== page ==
What you shop for and where you shop for it usually determines how you will pay for it. In a street fair or a flea-market cash is king. Folding paper and clinking coins are usually the means of exchange at these events, though I did see a jewelry vendor once taking credit cards with a satellite connected credit card machine.
For most casual or small item purchases shoppe keepers would usually rather see you pull a few pounds from your pocket as a credit card transaction for only a small total still gets the shoppe keeper a fee from the credit cards clearing houses.
Some even limit the minimum amount you can charge on your card. For sizable purchases, a credit card is expected and that expectation rises with as level of purchase price rises.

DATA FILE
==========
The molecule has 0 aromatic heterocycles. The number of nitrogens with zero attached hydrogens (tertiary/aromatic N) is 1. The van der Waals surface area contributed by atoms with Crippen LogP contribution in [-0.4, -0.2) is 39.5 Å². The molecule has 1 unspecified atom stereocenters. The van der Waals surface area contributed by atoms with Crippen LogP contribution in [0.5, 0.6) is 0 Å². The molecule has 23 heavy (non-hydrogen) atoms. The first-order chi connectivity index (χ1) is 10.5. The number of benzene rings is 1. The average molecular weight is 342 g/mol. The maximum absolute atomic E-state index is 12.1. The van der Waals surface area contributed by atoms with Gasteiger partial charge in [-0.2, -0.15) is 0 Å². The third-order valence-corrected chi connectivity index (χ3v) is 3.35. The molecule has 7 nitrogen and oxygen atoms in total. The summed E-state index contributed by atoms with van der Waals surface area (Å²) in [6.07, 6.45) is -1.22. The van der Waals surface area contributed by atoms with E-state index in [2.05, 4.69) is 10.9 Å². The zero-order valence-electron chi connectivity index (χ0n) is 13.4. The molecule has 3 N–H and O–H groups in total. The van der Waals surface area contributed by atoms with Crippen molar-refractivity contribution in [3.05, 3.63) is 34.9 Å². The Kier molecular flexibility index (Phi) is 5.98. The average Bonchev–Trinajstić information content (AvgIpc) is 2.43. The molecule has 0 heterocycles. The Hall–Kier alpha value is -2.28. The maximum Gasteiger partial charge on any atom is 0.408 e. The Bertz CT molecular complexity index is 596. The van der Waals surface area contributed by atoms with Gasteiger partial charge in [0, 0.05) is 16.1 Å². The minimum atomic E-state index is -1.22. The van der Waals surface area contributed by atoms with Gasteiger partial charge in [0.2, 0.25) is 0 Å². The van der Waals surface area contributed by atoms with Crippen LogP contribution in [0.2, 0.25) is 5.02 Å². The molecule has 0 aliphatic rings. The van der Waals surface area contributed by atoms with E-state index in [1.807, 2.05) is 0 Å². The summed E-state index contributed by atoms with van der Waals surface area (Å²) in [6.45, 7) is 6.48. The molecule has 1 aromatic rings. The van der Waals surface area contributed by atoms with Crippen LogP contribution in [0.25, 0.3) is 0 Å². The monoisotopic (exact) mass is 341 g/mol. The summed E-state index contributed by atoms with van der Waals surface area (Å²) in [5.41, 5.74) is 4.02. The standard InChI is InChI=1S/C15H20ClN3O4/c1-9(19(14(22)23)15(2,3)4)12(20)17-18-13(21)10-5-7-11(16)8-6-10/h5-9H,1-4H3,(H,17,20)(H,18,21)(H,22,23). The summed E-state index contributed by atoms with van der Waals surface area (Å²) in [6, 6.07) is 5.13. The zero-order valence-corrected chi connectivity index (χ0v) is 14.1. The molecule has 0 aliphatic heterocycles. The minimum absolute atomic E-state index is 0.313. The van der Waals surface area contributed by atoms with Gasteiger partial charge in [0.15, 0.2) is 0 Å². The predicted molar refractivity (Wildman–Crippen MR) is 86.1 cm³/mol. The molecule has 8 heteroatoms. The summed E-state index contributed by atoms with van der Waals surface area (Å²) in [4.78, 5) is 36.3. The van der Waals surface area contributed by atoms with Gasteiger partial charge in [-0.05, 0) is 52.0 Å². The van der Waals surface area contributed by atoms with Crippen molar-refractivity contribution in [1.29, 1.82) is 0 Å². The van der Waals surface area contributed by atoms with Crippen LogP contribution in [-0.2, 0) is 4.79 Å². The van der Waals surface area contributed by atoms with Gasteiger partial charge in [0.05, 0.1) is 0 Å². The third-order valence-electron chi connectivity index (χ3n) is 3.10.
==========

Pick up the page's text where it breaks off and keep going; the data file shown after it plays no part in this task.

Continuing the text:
For instance buying furniture or appliances only see cash for deposits or down payments while the complete transaction will probably go on a credit card either one of your choosing or an “in-house” card that many times is just a standard card with a store logo attached and separate billing from your normal card even if its from the same credit company.
When you get to the big purchases like fine art or jewelry, the exact type of credit card expected even varies. For instance, a 20,000 pound diamond ring is expected to be paid for with a credit card of the Platinum or Gold variety.